Total Wake: Natural, Pathological, and Experimental Limits to Sleep Reduction

New Mini Review Article in Frontiers in Neuroscience by:

Yuri Panchin1,2 and Vladimir M. Kovalzon1,3*

  • 1Institute for Information Transmission Problems, Russian Academy of Sciences, Moscow, Russia
  • 2Department of Mathematical Methods in Biology, Belozersky Institute, Lomonosov Moscow State University, Moscow, Russia
  • 3Severtsov Institute of Ecology and Evolution, Russian Academy of Sciences, Moscow, Russia

Front. Neurosci., 07 April 2021 | https://doi.org/10.3389/fnins.2021.643496

Abstract

Sleep is not considered a pathological state, but it consumes a third of conscious human life. This share is much more than most optimistic life extension forecasts that biotechnologies or experimental and medical interventions can offer. Are there insurmountable physical or biological limitations to reducing the duration of sleep? How far can it be avoided without fatal consequences? What means can reduce the length of sleep? It is widely accepted that sleep is necessary for long-term survival. Here we review the limited yet intriguing evidence that is not consistent with this notion. We concentrate on clinical cases of complete and partial loss of sleep and on human mutations that result in a short sleep phenotype. These observations are supported by new animal studies and are discussed from the perspective of sleep evolution. Two separate hypotheses suggest distinct approaches for remodeling our sleep machinery. If sleep serves an unidentified vital physiological function, this indispensable function has to be identified before “sleep prosthesis” (technical, biological, or chemical) can be developed. If sleep has no vital function, but rather represents a timing mechanism for adaptive inactivity, sleep could be reduced by forging the sleep generation system itself, with no adverse effects.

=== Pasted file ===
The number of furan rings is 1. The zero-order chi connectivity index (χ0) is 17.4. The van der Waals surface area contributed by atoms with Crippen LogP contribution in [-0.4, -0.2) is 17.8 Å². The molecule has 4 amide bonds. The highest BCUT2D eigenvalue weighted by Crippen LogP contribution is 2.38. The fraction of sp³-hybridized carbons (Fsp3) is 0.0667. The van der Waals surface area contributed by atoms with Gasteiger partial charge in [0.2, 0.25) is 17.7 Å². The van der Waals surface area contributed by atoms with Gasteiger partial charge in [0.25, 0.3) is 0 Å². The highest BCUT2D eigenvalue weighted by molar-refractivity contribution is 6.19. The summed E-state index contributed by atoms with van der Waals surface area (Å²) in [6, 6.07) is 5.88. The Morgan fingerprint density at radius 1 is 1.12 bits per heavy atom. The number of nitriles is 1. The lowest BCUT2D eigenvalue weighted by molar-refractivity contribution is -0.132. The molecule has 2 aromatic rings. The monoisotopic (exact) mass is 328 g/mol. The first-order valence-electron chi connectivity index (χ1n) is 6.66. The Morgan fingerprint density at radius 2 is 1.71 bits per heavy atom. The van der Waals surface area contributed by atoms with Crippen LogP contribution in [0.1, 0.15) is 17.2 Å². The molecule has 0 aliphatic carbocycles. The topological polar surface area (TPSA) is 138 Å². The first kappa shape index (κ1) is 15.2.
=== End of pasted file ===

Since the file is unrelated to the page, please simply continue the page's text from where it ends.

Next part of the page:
Dedicated to Michel Valentin Marcel Jouvet (1925–2017)

www.frontiersin.org
Michel Jouvet, 2005 (Photo by Vera Nezgovorova)

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